All LCDs suffer from motion blur problems. In many cases, this can impact up to 40% of their visible resolution in regions where there is significant spatio-temporal activity. Without motion interpolation, even higher refresh rates do little to fix this motion blur, which can be accentuated while viewing a big screen display (especially since the true UHD experience is best achieved when the viewing distance from the panel is optimally close).


The higher compression associated with 4K streaming makes the perceptual video quality for the end user more susceptible to packet loss, an issue that is made worse due when there are bandwidth constraints.

Heavier compression may also result in issues such as blocking, as well as banding artifacts (i.e., posterization effects) in gently varying backgrounds when a lower bit depth is used. Fig. 3 shows the effects of posterization.


Fig. 3. Effect of posterization/loss of bit-depth  (Image credit: Interra Systems)

High brightness levels, compression artifacts in Dolby PQ or HDR10 type panels could get accentuated if the bitrates are not sufficiently high. This can be explained by the steepness of the ST 2084 EOTF (Luminance L vs. 10-bit code value) curve in brighter areas. Performing compression-related checks such as blockiness and tiling, ringing and mosquito noise are essential.


Leveraging scalable video coding, the industry can address the issue of receiver compatibility, in terms of existing BT.709/BT.601-SDR displays being compatible with HDR content. This is important because broadcasters delivering UHD HDR content want to ensure that legacy viewers don’t miss out. The content needs to be backwards compatible with legacy or traditional HD and SD display technology. 

Two basic approaches have been discussed: single layer and multilayer. With the single-layer approach, the compressed content is created with HDR, and the associated metadata is used to convert or map the HDR content to a standard SDR panel for backwards compatibility. With a multilayer approach, an SDR version of the HDR content is decompressed for legacy viewing, wherein the associated metadata containing HDR-related information is ignored. For HDR viewing, the associated metadata is used in a subsequent post-processing stage to achieve the tone rendering for targeted HDR performance.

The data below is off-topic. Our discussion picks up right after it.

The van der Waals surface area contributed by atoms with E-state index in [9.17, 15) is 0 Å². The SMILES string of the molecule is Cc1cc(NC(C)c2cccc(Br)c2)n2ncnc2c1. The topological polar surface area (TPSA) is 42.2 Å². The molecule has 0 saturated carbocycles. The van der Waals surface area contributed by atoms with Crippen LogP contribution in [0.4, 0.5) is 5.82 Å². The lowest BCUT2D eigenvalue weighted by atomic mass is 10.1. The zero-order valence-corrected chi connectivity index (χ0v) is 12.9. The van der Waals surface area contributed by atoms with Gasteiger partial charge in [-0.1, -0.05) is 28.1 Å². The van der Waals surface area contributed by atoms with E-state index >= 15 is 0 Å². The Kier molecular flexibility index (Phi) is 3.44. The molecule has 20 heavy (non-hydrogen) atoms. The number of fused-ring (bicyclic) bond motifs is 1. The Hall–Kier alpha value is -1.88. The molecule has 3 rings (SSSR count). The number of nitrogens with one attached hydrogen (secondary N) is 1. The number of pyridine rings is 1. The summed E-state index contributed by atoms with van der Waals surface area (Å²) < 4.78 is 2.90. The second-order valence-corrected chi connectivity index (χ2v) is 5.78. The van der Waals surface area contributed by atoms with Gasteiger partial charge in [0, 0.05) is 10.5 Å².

Both approaches use extended metadata for image reconstruction. SDR rendition is used for single layer and HDR in the case of multilayer. With each approach, the adequate and appropriate usage of metadata for image reconstruction within the allocated dynamic range is crucial. Moreover, issues with out-of-gamut color mapping or localized contouring due to tone mapping may need to be factored into video quality control when scalable approaches are implemented.


Delivering a high quality of experience and quality of service for NextGen TV is critical. While ATSC 3.0 has the capacity to deliver better video and audio quality, the complexity of the ecosystem can also intensify issues, which must be addressed if broadcasters want to maintain viable UHD video quality. 

By deploying a real-time content monitoring system for IP-based infrastructures, broadcasters can confidently deliver error-free, superior-quality video. The monitoring system will examine all aspects of video streams and perform important video and audio checks to detect issues that may be more prevalent in the ATSC 3.0 environment, such as those related to color gamut, block errors, upconverted resolutions, motion tracking and blurring and more.

Having a high degree of visibility into video and audio quality issues, broadcasters can successfully move forward with NextGen TV and offer the exceptional quality that ATSC 3.0 is designed to enable.

Advait Mogre is principal scientist at Interra Systems.